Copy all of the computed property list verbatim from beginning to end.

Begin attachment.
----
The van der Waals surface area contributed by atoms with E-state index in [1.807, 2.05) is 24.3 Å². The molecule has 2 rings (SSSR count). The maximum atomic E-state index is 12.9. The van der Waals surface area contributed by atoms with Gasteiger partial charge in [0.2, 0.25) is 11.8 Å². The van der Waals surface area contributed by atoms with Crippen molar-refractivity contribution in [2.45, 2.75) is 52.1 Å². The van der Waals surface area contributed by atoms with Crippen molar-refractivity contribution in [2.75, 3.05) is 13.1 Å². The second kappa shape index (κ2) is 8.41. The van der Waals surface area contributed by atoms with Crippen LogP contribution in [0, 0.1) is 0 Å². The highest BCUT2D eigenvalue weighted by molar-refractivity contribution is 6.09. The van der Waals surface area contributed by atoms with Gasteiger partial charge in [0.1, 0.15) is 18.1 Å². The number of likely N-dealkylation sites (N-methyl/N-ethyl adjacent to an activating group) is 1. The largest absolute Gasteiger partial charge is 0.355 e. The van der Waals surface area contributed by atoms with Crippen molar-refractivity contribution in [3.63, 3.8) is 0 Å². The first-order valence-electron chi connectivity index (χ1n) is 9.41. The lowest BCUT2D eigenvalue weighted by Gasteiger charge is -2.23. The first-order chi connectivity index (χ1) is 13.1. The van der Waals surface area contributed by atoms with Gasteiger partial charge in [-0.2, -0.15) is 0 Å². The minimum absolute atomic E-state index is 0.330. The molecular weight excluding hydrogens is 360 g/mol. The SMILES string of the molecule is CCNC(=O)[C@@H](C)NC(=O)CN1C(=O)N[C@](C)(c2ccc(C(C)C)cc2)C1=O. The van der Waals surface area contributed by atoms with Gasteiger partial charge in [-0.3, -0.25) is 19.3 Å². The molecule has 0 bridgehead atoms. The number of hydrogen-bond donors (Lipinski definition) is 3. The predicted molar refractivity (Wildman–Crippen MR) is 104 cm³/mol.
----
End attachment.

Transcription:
The van der Waals surface area contributed by atoms with E-state index in [1.807, 2.05) is 24.3 Å². The molecule has 2 rings (SSSR count). The maximum atomic E-state index is 12.9. The van der Waals surface area contributed by atoms with Gasteiger partial charge in [0.2, 0.25) is 11.8 Å². The van der Waals surface area contributed by atoms with Crippen molar-refractivity contribution in [2.45, 2.75) is 52.1 Å². The van der Waals surface area contributed by atoms with Crippen molar-refractivity contribution in [2.75, 3.05) is 13.1 Å². The second kappa shape index (κ2) is 8.41. The van der Waals surface area contributed by atoms with Crippen LogP contribution in [0, 0.1) is 0 Å². The highest BCUT2D eigenvalue weighted by molar-refractivity contribution is 6.09. The van der Waals surface area contributed by atoms with Gasteiger partial charge in [0.1, 0.15) is 18.1 Å². The number of likely N-dealkylation sites (N-methyl/N-ethyl adjacent to an activating group) is 1. The largest absolute Gasteiger partial charge is 0.355 e. The van der Waals surface area contributed by atoms with Crippen molar-refractivity contribution in [3.63, 3.8) is 0 Å². The first-order valence-electron chi connectivity index (χ1n) is 9.41. The lowest BCUT2D eigenvalue weighted by Gasteiger charge is -2.23. The first-order chi connectivity index (χ1) is 13.1. The van der Waals surface area contributed by atoms with Gasteiger partial charge in [-0.2, -0.15) is 0 Å². The minimum absolute atomic E-state index is 0.330. The molecular weight excluding hydrogens is 360 g/mol. The SMILES string of the molecule is CCNC(=O)[C@@H](C)NC(=O)CN1C(=O)N[C@](C)(c2ccc(C(C)C)cc2)C1=O. The van der Waals surface area contributed by atoms with Gasteiger partial charge in [-0.3, -0.25) is 19.3 Å². The molecule has 0 bridgehead atoms. The number of hydrogen-bond donors (Lipinski definition) is 3. The predicted molar refractivity (Wildman–Crippen MR) is 104 cm³/mol.